Harry White's and Paul March's PDF at NETS2012 about "Advanced Propulsion Physics: Harnessing the Quantum Vacuum"
Historical test results
have yielded thrust levels of between 1000-4000 micro-
Newtons, specific force performance of 0.1N/kW,
and an equivalent specific impulse of ~1x1012 seconds.
Where does that Isp come from?
See attached slide.
Thanks, but I'm not seeing that derivation unless your power source is pure matter/anti-matter with 100% conversion efficiency to usable power. ISTR you mentioning a spacecraft a while ago powered by an H2/O2 power-cell. By retaining the reactants, only the mass of the power output (by E=MC2) goes overboard.
If I've remembered that correctly, that seems to be completely the wrong way to analyse the situation. Instead, you are producing power by reacting H2 & O2. To calculate Isp correctly, the reaction product (water) should be sent overboard, and the thrust equated to the rate of consumption / disposal of hydrolox.
Try to remember that we are NOT talking about rockets in this example, which you are trying to do, though I tried to use a standard rocket parameter to bridge the gap between the two propulsion concepts and to demonstrate the performance enhancements that such a field propulsion device could bring to bear on the tyranny of the rocket equation. Instead we are talking about gravity/inertial (G/I) field propulsion systems that use the ambient G/I field to generate the Mach-Effect (M-E) momentum transfers from the vehicle to the field and thus to the rest of the universe that created this field in the first place. So the G/I field propulsion process does not require the expulsion of mass or E&M radiation away from the vehicle to generate the noted reactive forces, for it directly reacts with the G/I field instead just like a ship uses its propeller to interact with the ocean's water to generate thrust.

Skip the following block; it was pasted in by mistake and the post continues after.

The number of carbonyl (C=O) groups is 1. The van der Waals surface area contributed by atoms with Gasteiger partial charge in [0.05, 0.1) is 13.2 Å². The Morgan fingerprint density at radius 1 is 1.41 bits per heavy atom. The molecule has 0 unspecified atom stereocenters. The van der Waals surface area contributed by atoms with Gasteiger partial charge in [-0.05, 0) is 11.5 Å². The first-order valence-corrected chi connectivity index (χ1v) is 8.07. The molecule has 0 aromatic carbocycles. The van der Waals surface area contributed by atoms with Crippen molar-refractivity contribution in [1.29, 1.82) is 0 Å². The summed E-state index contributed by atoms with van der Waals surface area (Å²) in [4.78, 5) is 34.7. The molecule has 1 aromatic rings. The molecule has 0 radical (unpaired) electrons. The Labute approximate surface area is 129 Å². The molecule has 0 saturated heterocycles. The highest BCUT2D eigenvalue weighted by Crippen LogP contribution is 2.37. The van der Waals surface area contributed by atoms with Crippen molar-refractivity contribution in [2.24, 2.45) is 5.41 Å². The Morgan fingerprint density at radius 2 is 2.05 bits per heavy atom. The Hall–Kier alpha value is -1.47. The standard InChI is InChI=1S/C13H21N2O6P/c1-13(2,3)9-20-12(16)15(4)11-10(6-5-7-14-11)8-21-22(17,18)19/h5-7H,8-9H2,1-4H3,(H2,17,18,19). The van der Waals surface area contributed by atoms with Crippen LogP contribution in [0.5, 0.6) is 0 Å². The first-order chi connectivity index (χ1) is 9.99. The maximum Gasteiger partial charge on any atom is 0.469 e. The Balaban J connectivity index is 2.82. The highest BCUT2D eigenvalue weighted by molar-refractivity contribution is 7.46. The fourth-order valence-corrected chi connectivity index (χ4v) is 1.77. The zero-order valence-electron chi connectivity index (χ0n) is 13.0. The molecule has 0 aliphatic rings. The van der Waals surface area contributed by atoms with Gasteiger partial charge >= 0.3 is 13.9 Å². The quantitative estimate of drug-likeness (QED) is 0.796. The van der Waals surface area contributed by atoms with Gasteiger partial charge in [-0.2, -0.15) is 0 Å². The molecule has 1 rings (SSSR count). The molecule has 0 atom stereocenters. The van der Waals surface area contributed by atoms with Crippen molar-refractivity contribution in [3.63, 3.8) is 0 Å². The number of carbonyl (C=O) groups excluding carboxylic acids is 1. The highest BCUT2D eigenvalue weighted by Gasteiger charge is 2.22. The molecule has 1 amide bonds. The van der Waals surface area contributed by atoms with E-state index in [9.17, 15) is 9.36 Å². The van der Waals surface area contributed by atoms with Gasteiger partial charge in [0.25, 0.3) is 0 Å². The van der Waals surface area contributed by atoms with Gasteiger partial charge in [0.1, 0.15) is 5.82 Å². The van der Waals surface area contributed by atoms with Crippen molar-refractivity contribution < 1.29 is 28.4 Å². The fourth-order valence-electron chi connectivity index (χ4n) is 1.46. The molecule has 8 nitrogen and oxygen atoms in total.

completely clear on the "propellantless" element of the topic title, but you're really missing the point here.
Isp relates the consumption of consumables against the amount of impulse generated. If you are producing electricity via H2
in a fuel cell, a kilogram of consumables will be converted to a certain amount of impulse through the thruster. That is clearly the basis on which Isp is calculated, and works irrespective of whether you throw the reactants overboard.
Again, I ask the simple question - given "specific force performance of 0.1N/kW", how much impulse could you generate from consuming 1kg of H2
I presume you'd need to start from the energy density of H2/O2, apply efficiency of the fuel cell and note losses in your electrical sub-system to calculate net energy at the thruster from 1kg of fuel. If you multiply this by "specific force performance of 0.1N/kW" shouldn't it give Isp in m/s? (Or divide by g to give it in seconds.)
For instance, if H2
has an energy density of 123 MJ/kg
, then H2
at stochiometric ratio has energy density of 13.66 MJ/kg.
Assuming 33% combined efficiency in fuel cell output and conditioning power for the MLT (a WAG!), the thruster will see 4.55 MJ/kg of fuel consumed.
4550 KJ/kg * 0.1 N/(kJ/s) = 455 N.s/kg (by mass) = 455 m/s. Divide by g to get a specific impulse of 46.5s (by weight), about 1/10th that of an RL-10.
Obviously, if you have better figures for H2
energy density (apologies for using Wiki figures), or efficiency of the fuel cell and electrical sub-system that would affect the final result.
Of course, you're not limited by chemical energy densities - power it from a solar cell and you can keep going for ever. However, with SEP having such high Isp it will compete quite well for Dawn-like solar powered missions.